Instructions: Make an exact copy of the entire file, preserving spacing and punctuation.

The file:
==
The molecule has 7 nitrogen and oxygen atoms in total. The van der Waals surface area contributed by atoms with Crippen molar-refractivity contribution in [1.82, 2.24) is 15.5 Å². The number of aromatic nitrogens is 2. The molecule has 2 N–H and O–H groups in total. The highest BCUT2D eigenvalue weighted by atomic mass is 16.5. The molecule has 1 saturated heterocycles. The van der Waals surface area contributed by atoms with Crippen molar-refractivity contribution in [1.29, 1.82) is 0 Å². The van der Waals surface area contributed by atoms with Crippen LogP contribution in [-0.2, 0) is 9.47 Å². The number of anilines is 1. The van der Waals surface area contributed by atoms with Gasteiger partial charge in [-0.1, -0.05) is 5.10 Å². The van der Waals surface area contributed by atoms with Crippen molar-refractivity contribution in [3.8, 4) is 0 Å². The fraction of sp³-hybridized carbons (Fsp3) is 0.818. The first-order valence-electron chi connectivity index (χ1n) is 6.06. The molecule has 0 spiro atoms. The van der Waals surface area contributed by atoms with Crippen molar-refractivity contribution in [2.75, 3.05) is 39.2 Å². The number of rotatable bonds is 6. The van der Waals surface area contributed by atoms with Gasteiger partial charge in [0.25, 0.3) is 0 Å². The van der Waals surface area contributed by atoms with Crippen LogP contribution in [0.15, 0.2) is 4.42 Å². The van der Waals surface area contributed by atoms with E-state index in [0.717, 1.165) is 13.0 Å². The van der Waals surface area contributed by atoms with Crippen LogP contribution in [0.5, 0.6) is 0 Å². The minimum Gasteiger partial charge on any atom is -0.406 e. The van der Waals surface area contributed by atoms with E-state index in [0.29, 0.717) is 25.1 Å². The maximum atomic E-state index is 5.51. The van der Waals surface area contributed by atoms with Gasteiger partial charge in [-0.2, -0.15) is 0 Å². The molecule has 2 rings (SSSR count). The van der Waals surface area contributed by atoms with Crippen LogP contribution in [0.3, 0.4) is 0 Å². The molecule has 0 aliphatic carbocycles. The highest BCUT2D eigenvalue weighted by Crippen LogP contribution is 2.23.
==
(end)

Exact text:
The molecule has 7 nitrogen and oxygen atoms in total. The van der Waals surface area contributed by atoms with Crippen molar-refractivity contribution in [1.82, 2.24) is 15.5 Å². The number of aromatic nitrogens is 2. The molecule has 2 N–H and O–H groups in total. The highest BCUT2D eigenvalue weighted by atomic mass is 16.5. The molecule has 1 saturated heterocycles. The van der Waals surface area contributed by atoms with Crippen molar-refractivity contribution in [1.29, 1.82) is 0 Å². The van der Waals surface area contributed by atoms with Crippen LogP contribution in [-0.2, 0) is 9.47 Å². The number of anilines is 1. The van der Waals surface area contributed by atoms with Gasteiger partial charge in [-0.1, -0.05) is 5.10 Å². The van der Waals surface area contributed by atoms with Crippen molar-refractivity contribution in [3.8, 4) is 0 Å². The fraction of sp³-hybridized carbons (Fsp3) is 0.818. The first-order valence-electron chi connectivity index (χ1n) is 6.06. The molecule has 0 spiro atoms. The van der Waals surface area contributed by atoms with Crippen molar-refractivity contribution in [2.75, 3.05) is 39.2 Å². The number of rotatable bonds is 6. The van der Waals surface area contributed by atoms with Gasteiger partial charge in [0.25, 0.3) is 0 Å². The van der Waals surface area contributed by atoms with Crippen LogP contribution in [0.15, 0.2) is 4.42 Å². The van der Waals surface area contributed by atoms with E-state index in [0.717, 1.165) is 13.0 Å². The van der Waals surface area contributed by atoms with Crippen LogP contribution in [0.5, 0.6) is 0 Å². The minimum Gasteiger partial charge on any atom is -0.406 e. The van der Waals surface area contributed by atoms with E-state index in [0.29, 0.717) is 25.1 Å². The maximum atomic E-state index is 5.51. The van der Waals surface area contributed by atoms with Gasteiger partial charge in [-0.2, -0.15) is 0 Å². The molecule has 2 rings (SSSR count). The van der Waals surface area contributed by atoms with Crippen LogP contribution in [0.3, 0.4) is 0 Å². The molecule has 0 aliphatic carbocycles. The highest BCUT2D eigenvalue weighted by Crippen LogP contribution is 2.23.